This neighborhood is very well-served by public transit, with multiple tram and metro lines running through it.
Another popular neighborhood to stay in is the Lesser Town, or Malá Strana, which is ideal for people seeking a more peaceful and picturesque ambiance.
This neighborhood is close across the Charles Bridge from Old Town and is home to various historic sites, including the Prague Castle.
Is Prague the prettiest city in Europe?
I know that opinions differ, but for me personally, Prague is undeniably one of Europe’s most beautiful cities, thanks to its stunning architecture and picturesque streets.
The city’s historic center, a UNESCO World Heritage site, is especially lovely, with multiple landmarks and attractions concentrated in a tiny space.
A stroll around the city’s old streets and neighborhoods is one of the best ways to appreciate its splendor.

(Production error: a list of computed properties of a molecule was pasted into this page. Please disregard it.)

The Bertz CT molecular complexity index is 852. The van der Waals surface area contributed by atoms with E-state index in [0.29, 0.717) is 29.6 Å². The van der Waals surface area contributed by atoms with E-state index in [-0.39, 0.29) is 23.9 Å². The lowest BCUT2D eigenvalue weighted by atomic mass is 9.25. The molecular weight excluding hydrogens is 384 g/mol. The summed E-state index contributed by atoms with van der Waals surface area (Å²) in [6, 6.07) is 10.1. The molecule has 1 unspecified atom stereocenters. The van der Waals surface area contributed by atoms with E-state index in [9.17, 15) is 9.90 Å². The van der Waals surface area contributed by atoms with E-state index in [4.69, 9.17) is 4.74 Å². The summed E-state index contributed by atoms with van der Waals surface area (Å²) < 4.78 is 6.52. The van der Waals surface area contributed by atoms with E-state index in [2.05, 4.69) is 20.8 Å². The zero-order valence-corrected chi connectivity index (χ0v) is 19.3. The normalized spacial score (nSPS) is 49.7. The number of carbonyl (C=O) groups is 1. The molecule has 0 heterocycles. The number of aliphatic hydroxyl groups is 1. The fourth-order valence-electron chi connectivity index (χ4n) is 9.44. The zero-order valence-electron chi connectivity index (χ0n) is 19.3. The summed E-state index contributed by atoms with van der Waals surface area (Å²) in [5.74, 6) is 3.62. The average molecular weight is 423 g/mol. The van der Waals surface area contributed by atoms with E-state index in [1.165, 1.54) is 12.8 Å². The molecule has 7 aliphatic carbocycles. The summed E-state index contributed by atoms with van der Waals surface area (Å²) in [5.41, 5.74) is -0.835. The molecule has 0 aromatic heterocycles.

The Old Town Square, with its gorgeous architecture and bustling ambiance, as well as the winding lanes of the Lesser Town, are must-see attractions.
The city’s various parks and gardens, including as Kampa Park and Letna Park, also provide spectacular views and a relaxed respite from the hectic streets.
Is food and drink cheap in Prague?
Prague is well-known for its low costs, especially when it comes to food and drink. A mid-range restaurant meal can cost between 10-15 euros, and a pint of beer is often less than 2 euros.
Traditional Czech cuisine, such as goulash and dumplings, are relatively inexpensive and can be found in a lot of local restaurants and bars.